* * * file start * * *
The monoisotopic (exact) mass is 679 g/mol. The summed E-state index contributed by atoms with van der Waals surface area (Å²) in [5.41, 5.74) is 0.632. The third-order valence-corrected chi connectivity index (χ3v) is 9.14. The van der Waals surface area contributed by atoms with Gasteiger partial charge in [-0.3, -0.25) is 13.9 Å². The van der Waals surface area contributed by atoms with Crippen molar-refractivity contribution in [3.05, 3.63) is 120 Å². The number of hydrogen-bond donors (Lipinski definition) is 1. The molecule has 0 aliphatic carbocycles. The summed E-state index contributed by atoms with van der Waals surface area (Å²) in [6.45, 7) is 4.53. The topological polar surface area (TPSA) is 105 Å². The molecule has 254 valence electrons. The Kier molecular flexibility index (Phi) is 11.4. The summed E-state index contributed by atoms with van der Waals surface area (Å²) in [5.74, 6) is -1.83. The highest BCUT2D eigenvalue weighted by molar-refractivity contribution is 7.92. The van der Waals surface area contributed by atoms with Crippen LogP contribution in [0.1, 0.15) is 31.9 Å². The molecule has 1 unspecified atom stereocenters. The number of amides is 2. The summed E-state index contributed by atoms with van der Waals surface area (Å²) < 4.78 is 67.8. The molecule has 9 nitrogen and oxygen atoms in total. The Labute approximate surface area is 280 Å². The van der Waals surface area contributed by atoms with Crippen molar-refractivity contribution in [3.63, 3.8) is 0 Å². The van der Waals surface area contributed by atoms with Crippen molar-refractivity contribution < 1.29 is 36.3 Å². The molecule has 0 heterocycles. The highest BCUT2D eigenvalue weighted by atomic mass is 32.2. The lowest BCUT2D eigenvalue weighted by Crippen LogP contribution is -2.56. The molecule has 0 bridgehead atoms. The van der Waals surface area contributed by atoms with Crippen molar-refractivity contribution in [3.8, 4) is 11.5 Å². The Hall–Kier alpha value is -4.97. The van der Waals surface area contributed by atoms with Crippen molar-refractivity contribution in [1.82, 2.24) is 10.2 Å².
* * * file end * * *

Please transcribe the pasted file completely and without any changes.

The monoisotopic (exact) mass is 679 g/mol. The summed E-state index contributed by atoms with van der Waals surface area (Å²) in [5.41, 5.74) is 0.632. The third-order valence-corrected chi connectivity index (χ3v) is 9.14. The van der Waals surface area contributed by atoms with Gasteiger partial charge in [-0.3, -0.25) is 13.9 Å². The van der Waals surface area contributed by atoms with Crippen molar-refractivity contribution in [3.05, 3.63) is 120 Å². The number of hydrogen-bond donors (Lipinski definition) is 1. The molecule has 0 aliphatic carbocycles. The summed E-state index contributed by atoms with van der Waals surface area (Å²) in [6.45, 7) is 4.53. The topological polar surface area (TPSA) is 105 Å². The molecule has 254 valence electrons. The Kier molecular flexibility index (Phi) is 11.4. The summed E-state index contributed by atoms with van der Waals surface area (Å²) in [5.74, 6) is -1.83. The highest BCUT2D eigenvalue weighted by molar-refractivity contribution is 7.92. The van der Waals surface area contributed by atoms with Crippen LogP contribution in [0.1, 0.15) is 31.9 Å². The molecule has 1 unspecified atom stereocenters. The number of amides is 2. The summed E-state index contributed by atoms with van der Waals surface area (Å²) < 4.78 is 67.8. The molecule has 9 nitrogen and oxygen atoms in total. The Labute approximate surface area is 280 Å². The van der Waals surface area contributed by atoms with Crippen molar-refractivity contribution in [3.63, 3.8) is 0 Å². The van der Waals surface area contributed by atoms with Crippen molar-refractivity contribution < 1.29 is 36.3 Å². The molecule has 0 heterocycles. The highest BCUT2D eigenvalue weighted by atomic mass is 32.2. The lowest BCUT2D eigenvalue weighted by Crippen LogP contribution is -2.56. The molecule has 0 bridgehead atoms. The van der Waals surface area contributed by atoms with Crippen molar-refractivity contribution in [3.8, 4) is 11.5 Å². The Hall–Kier alpha value is -4.97. The van der Waals surface area contributed by atoms with Crippen molar-refractivity contribution in [1.82, 2.24) is 10.2 Å².